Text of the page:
What could be possible for you if you could let your heart’s wisdom and strength guide you even more powerfully this year?

A – Acceptance

Acceptance is a key ingredient to living with more peace and ease. Of course there are situations where wrongs must be righted, boundaries set or expectations clarified. But I see everything as part of a spiritual curriculum that we have created for ourselves. I accept that I can choose each day to live with as much heart and consciousness as I am able. Some days are easier than others to do that! I accept that heartaches, victories and quiet moments all contribute to the fabric of who I have become today, and I am grateful for it all.

Where have you been in resistance to something and how can you find a greater level of acceptance?

R – Resilience

The pace of our daily lives operates at such an accelerated rate and change is the only constant. More than ever, we need to be adaptable to changing and challenging circumstances. Resilience helps us to draw upon those inner resources and strength we may not have realized we had. It allows us to stay flexible and regroup when we need to.

Where can you acknowledge yourself for the great resilience you are already showing?

V – Vision

Like the beacon of a lighthouse guides a ship through rocky waters, our vision of who we want to be in the world and what we want to accomplish is our personal beacon. It can be easy to lose sight of that vision or to substitute someone else’s for your own. But creating a vision uplifts and motivates you to keep going through even the tough times because you keep the bigger picture in mind.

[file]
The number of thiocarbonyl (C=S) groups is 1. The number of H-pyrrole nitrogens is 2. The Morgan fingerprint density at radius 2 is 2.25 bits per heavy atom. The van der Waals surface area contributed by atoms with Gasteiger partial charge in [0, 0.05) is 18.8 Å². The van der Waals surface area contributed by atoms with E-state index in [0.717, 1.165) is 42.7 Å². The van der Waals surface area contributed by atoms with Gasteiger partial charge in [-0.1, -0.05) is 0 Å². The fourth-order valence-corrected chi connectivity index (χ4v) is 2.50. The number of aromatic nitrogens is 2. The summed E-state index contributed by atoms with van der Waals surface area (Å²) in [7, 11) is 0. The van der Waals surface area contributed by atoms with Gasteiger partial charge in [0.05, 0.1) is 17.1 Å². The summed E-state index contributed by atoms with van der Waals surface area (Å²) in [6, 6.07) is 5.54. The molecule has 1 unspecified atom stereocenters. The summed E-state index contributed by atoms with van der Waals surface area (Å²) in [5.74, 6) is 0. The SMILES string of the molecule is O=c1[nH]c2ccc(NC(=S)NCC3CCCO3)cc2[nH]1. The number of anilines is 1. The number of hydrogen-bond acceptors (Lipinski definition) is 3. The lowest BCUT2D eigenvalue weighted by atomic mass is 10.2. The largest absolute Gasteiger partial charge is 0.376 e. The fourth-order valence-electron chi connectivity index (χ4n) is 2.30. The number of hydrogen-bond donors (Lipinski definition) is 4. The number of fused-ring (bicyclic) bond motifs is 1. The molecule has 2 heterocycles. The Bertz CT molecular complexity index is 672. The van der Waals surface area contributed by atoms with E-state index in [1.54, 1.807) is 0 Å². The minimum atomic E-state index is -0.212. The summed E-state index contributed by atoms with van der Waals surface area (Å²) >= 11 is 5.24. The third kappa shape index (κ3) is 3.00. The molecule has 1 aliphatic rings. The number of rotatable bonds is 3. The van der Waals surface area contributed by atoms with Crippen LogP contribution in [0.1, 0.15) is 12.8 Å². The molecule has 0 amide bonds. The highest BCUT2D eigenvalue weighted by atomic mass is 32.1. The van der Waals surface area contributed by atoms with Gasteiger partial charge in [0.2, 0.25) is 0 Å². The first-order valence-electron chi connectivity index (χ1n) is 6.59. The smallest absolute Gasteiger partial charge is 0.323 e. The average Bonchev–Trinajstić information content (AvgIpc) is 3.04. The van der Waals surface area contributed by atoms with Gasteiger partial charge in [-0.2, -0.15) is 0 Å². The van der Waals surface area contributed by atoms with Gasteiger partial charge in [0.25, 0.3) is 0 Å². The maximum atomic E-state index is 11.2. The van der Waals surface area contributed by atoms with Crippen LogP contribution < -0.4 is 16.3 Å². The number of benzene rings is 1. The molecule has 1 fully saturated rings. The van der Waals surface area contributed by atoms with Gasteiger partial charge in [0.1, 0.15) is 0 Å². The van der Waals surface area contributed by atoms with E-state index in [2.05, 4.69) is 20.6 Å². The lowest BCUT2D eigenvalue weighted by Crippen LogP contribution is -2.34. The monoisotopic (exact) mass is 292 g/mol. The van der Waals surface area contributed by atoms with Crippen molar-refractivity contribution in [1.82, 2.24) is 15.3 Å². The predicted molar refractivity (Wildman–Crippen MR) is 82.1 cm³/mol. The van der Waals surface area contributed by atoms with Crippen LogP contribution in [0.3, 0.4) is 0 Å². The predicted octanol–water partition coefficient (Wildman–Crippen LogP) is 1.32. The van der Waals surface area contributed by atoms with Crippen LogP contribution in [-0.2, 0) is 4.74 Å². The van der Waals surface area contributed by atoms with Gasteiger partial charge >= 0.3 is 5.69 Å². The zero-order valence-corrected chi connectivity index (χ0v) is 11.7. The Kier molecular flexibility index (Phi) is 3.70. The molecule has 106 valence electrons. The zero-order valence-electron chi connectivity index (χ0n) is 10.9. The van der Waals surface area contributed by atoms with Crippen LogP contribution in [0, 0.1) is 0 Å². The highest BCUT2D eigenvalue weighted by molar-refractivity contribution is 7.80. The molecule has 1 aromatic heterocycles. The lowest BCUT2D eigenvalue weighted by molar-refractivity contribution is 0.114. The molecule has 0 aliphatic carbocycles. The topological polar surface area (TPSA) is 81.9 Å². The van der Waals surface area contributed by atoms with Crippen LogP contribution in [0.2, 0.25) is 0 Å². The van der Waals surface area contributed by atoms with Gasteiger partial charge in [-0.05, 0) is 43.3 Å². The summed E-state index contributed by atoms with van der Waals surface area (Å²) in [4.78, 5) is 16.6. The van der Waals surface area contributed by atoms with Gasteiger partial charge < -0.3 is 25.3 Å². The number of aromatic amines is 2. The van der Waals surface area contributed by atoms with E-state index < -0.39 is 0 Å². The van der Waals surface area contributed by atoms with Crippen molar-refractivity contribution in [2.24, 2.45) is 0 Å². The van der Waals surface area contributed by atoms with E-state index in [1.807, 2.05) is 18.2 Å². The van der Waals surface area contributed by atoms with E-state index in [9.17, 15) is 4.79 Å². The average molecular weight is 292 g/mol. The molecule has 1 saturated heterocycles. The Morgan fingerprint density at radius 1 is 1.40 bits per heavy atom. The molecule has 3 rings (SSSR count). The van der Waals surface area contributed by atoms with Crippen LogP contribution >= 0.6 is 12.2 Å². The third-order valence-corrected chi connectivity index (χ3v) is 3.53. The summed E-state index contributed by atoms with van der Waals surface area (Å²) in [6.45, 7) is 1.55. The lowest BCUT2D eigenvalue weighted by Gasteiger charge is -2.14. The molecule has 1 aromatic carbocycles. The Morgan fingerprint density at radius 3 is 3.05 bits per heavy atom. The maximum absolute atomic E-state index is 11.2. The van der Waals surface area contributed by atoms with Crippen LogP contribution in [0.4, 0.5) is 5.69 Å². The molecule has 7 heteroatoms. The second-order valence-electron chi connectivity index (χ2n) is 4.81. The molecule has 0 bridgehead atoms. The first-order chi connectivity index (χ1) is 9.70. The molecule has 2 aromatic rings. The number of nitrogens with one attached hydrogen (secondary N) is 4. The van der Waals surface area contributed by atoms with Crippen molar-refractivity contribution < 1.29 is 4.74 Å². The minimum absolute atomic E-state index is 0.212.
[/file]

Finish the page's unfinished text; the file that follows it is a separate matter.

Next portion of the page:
What elements need to be a part of your life’s vision so that it would inspire and uplift you?

E – Excellence

No matter what you do, bring your best effort and highest integrity to it. Hold an expectation of excellence for yourself and others. In the world today, there are too many people taking shortcuts or backdoors. When you commit to excellence you naturally alchemize the best that is already within you to come forward.

Where can you express excellence today?

S – Service

I’ve always had the perspective of leaving an environment a little better than when I found it. Even when I was working in a bullpen office on Wall Street putting together municipal bond deals, I was looking from the lens of “How can I make this process a bit better? How can I empower others to work together more effectively?”

How can you be of service – to others and to yourself – so that you leave the world at least a little better off than how you found it today?

T – Trust

Without trust, we become paralyzed. The road ahead can never become clear unless we are willing to take the first step out in trust. With trust, we know that we are never given more than we can handle.

What can you do today to feel more trust within yourself?

Divorce and the Holiday Season

Q. “The holiday season is coming up and I’m recently separated. I have two school-age boys. My stomach feels like a knot thinking how different the holidays are going to be now for them. Is there some way to make it easier?”

A. Family holidays are supposed to be relaxing and stress-free, but often they aren’t. Planning family holidays is a particular challenge for the millions of divorced families out there. In fact, one out of three Americans is part of a blended family (and I suspect the statistics are similar for Canadians).